COLUMBUS, Ohio - When deciding whether to participate in programs designed to conserve energy during peak hours, consumers appear to rely more on their intuition about how much money they're saving rather than on proof their bills are smaller, a new study has found.
Actual savings for utility customers who participated in a program that encouraged thoughtful energy usage - things like running loads of laundry during non-peak times and turning off the air conditioning during peak evening hours - was real, but minimal, the study found.
"What really prompted customers to decide whether they wanted to stay in the program was their perception of how much money they were saving - not so much actual savings," said study author Nicole Sintov, assistant professor of behavior, decision making and sustainability at The Ohio State University.
"People thought they were saving more than they were, and they were making decisions to renew the program based on these ideas, not on real savings. These are surprising results, and could suggest that there's a disconnect that could undermine the goals of these programs."
The study appears today (Dec. 3, 2018) in the journal Nature Energy.
Sintov worked on the research with Lee White, who is a postdoctoral researcher at Ohio State.
The basic concept behind time-of-use programs is that you pay more for energy when it's in highest demand, and less when usage typically dips. The idea is to better align supply and demand - for instance, shifting more use to daytime hours when solar energy is available and use typically decreases. Rates can vary based on time of day, day of week and season.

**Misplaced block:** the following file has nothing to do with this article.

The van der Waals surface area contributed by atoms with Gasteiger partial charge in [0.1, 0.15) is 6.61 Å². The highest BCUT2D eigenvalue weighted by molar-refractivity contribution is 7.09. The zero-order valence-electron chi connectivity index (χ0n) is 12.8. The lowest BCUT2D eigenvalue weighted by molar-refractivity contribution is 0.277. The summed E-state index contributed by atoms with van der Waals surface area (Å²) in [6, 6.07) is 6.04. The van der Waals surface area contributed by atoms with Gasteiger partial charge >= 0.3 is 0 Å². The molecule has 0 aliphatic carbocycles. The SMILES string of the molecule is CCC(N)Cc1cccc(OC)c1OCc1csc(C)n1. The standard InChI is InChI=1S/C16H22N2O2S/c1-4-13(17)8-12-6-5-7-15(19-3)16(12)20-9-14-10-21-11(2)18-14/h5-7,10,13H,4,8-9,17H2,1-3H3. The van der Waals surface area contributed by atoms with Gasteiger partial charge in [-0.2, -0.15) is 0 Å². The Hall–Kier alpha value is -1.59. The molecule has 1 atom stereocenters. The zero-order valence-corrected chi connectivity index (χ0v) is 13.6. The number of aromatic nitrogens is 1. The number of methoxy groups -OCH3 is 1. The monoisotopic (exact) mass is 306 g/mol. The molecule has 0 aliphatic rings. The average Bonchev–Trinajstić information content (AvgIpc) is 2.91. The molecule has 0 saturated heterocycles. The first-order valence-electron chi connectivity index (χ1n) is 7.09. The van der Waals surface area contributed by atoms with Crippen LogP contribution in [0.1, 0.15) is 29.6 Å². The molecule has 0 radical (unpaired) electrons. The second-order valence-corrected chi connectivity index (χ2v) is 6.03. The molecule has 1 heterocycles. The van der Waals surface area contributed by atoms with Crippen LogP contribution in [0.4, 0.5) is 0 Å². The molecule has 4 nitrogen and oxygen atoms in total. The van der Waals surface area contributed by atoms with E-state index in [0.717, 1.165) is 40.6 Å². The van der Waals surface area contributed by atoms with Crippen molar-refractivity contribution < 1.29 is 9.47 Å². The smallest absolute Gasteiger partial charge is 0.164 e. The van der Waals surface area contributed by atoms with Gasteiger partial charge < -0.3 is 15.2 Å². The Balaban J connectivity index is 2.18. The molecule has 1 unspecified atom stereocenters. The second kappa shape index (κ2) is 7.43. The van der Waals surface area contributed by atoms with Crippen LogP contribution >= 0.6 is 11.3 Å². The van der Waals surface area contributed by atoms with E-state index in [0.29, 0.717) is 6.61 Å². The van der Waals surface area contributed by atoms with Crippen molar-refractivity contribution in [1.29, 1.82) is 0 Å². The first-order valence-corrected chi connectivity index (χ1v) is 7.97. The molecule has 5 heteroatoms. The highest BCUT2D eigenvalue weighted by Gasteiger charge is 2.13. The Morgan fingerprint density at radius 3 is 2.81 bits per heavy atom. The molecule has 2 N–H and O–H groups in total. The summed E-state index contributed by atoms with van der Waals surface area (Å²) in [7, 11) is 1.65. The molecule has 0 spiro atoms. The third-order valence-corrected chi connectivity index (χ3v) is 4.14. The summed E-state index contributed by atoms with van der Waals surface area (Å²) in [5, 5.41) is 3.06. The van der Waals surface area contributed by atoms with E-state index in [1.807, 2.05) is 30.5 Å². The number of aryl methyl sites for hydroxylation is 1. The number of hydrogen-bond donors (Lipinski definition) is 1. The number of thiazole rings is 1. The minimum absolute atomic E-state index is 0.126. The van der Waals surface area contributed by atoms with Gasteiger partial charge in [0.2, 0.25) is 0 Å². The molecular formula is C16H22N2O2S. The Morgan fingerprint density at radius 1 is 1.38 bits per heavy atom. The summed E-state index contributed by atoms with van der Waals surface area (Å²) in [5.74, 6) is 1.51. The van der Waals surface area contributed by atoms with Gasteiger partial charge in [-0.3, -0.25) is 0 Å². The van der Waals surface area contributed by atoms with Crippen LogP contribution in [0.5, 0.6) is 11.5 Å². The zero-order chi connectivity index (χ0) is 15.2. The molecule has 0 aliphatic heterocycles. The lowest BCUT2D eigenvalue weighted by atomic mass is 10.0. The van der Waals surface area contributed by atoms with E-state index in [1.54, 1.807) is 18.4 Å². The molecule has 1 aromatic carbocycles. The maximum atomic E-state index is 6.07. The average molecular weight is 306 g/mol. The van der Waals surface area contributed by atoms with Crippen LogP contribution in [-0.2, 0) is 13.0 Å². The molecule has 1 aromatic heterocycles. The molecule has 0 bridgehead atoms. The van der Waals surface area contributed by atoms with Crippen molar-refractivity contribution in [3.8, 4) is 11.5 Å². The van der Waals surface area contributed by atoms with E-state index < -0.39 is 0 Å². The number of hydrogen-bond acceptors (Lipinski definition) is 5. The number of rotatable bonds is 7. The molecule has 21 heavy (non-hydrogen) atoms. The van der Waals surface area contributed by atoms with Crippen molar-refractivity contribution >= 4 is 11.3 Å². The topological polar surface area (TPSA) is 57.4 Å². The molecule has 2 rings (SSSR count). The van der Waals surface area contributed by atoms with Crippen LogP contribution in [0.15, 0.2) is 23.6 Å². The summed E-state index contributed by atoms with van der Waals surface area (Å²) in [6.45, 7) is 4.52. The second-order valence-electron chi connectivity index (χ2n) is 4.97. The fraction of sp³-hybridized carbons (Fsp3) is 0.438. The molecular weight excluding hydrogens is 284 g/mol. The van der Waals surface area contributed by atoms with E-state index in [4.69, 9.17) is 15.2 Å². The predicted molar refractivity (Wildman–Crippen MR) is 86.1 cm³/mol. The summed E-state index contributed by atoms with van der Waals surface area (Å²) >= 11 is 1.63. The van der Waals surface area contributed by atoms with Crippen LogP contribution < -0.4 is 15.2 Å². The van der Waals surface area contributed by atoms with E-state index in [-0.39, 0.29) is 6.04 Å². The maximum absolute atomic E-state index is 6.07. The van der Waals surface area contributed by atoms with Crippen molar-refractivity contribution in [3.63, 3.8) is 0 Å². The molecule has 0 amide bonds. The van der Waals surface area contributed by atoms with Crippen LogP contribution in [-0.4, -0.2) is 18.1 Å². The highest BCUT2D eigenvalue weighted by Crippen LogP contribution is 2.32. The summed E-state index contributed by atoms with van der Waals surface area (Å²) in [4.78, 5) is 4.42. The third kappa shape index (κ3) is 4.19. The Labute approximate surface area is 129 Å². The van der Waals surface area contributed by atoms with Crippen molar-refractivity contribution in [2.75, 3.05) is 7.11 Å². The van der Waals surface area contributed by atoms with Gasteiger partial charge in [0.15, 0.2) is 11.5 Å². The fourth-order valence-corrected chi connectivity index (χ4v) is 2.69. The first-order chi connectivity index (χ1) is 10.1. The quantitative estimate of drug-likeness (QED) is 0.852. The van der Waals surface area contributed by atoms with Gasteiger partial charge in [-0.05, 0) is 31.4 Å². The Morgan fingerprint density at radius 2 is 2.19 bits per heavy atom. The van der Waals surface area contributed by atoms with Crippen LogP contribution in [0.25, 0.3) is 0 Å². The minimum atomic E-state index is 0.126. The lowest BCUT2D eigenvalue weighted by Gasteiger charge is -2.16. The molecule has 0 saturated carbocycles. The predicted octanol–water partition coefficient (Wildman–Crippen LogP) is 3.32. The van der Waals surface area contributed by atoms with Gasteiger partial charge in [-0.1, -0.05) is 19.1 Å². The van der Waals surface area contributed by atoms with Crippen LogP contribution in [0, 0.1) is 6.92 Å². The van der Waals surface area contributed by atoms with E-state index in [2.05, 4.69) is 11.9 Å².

This study and others show that the programs are effective.
That's good news in terms of energy conservation, but it's important to understand what motivates utility customers to remain enrolled in these programs and whether their expectations line up with reality, Sintov said.
"Our study seems to indicate that many consumers have a faulty impression about their savings, and that the faulty impression is prompting them to stick with the program."
The study included 8,702 customers of a large power utility in the southwestern United States. The researchers do not name the utility in the study, at the company's request.
The households were randomly assigned to one of three time-of-use rate programs, or to a control group that remained on their normal rate during a 12-month pilot of the program.
After several months of experience with the pilot, participants were asked to fill out surveys in which they were asked about their willingness to stay on the plan after the pilot. In the survey, researchers also asked questions exploring other variables including perceived savings, perceived ability to reduce on-peak use, perceived understanding of rates and actual understanding of rates.
Though consumers may be motivated by environmental stewardship and other factors aside from savings, the perception that their changing energy-use choices was having a significant impact on their budgets proved to be key to whether or not a customer wanted to continue in the time-of-use program.
Previous research has shown that customers in general have a poor understanding of their electricity use and bills and that disconnect is likely at play here, Sintov said.
"They may be thinking, 'I made all these efforts, things like turning off my lights, so I must be saving money,' when in reality what they're doing is barely moving the needle on their usage or bills," she said.
The study found other mismatches in the influences of perceptions versus reality on program acceptance. The more informed consumers were in terms of the actual rate structure, the less likely they were to want to stay in the program. On the other hand, the more consumers thought they understood the rates, whether or not they really grasped them all that well, the more inclined they were to renew.
Sintov said it's important for consumers considering participation in time-of-use programs to be aware that perceptions about energy usage and cost savings might not be realistic.
"It's a good idea to actually look at your bills and your usage patterns to see what's happening in your household," Sintov said.